18 January 2018
Brussels – The European Gaming and Betting Association (EGBA) has asked the Norwegian Data Protection Inspectorate (DPI) to urgently investigate a Norwegian payment blocking scheme for serious breaches of the privacy of Norwegian citizens when conducting online payments. The scheme established by the Norwegian Gaming Authority (NGA) is in contravention of Norwegian Data Protection laws and the European Convention on Human Rights according to the EGBA, representing Europe’s leading online gambling operators.
The Norwegian Payment Blocking Regulation exists since 2010 and essentially prohibits businesses from carrying out payments of bets and prizes in online gambling services which do not have a licence in Norway. Despite the NGA’s own analysis which determined the payment blocking regulation to be ineffective, in March of 2017 the NGA suddenly imposed orders on Norwegian banks to block transactions to 7 identified account numbers.
According to the EGBA, the manner in which the NGA obtained that account number information breaches the privacy protection rules of Norwegian citizens, including citizens that do not have any financial relation with online gambling service providers. The only place the NGA could have obtained the information about these account number is from a database containing data of Norwegian citizens (the Foreign Exchange Register) to which the NGA has no right to access according to Norwegian law. To obtain the account information the NGA would have scanned and obtained login data of payment details belonging to Norwegians citizens that may or may not be related to online gambling services – and this contravenes Norwegian citizens’ privacy rights as laid down by the European Convention of Human Rights.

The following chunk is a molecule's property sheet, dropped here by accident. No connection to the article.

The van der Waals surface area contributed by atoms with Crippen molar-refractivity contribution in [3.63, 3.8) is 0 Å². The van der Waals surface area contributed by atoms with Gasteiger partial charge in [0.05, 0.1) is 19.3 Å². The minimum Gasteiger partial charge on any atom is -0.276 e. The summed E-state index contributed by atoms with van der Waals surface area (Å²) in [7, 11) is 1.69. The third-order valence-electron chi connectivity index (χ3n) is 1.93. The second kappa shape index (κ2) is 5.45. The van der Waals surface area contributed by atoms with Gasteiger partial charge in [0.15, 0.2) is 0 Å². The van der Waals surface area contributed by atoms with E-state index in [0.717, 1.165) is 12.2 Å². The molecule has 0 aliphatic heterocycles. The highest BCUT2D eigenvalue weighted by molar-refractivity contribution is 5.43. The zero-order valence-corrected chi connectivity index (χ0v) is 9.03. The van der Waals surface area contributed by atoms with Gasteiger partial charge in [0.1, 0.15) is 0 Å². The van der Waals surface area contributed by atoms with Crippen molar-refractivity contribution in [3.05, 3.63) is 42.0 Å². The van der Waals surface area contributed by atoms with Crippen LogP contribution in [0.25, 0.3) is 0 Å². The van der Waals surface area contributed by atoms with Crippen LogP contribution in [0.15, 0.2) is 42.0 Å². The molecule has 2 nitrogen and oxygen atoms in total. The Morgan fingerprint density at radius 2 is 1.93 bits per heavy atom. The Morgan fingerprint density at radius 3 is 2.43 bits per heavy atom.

Maarten Haijer, Secretary General of EGBA, comments: “Online data protection and the right to privacy are a major concern to all Norwegian and European citizens and rightly so. As more and more of our information goes online, we must be able to trust that our online data is protected. The data protection rules for online gambling companies are very stringent, and these companies are rightly expected and forced to comply with those rules – but the law requires the same from public authorities like the NGA. In this case we believe the NGA has made a clear breach of data protection rules which the Norwegian DPI should investigate and take appropriate action if necessary.”
“The underlying issue is that the current Norwegian online gambling law does not fit with today’s digital reality. Rather than focusing on keeping the Monopoly model in place with increasingly repressive but ineffective enforcement measures, the regulation should focus on the actual needs of Norwegian consumers and provide a safe and competitive offer which enables consumers to play online in a secure and highly regulated environment based on Norwegian law,” Haijer added.
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For more information, please contact:
European Gaming and Betting Association (EGBA)
About the EGBA:
The EGBA is an association of leading European gaming and betting operators Bet-at-home, BetClic, GVC Holdings PLC, Expekt, Kindred Plc, ZEAL Network, Betsson Group and Bet365. The Gibraltar Betting and Gaming Association (GBGA) and Branschföreningen för Onlinespel (BOS) are affiliate members of EGBA. As a Brussels-based non-profit association, EGBA promotes the rights of more than 20 million adult European citizens to participate in online gambling of their choice in an informed, regulated, safe and secure environment. While online gambling remains a smaller part of the total gambling market (15%), based upon innovation, technology and digital consumer demand, online gambling transformed itself into an industry champion of the European digital economy with material spin-off effects towards other digital economies and strong synergies with sports. EGBA members have invested more than €600M into digital security and contributed to sports with more than €800M, mainly via sponsorship deal and purchasing innovative sports streaming rights. www.egba.eu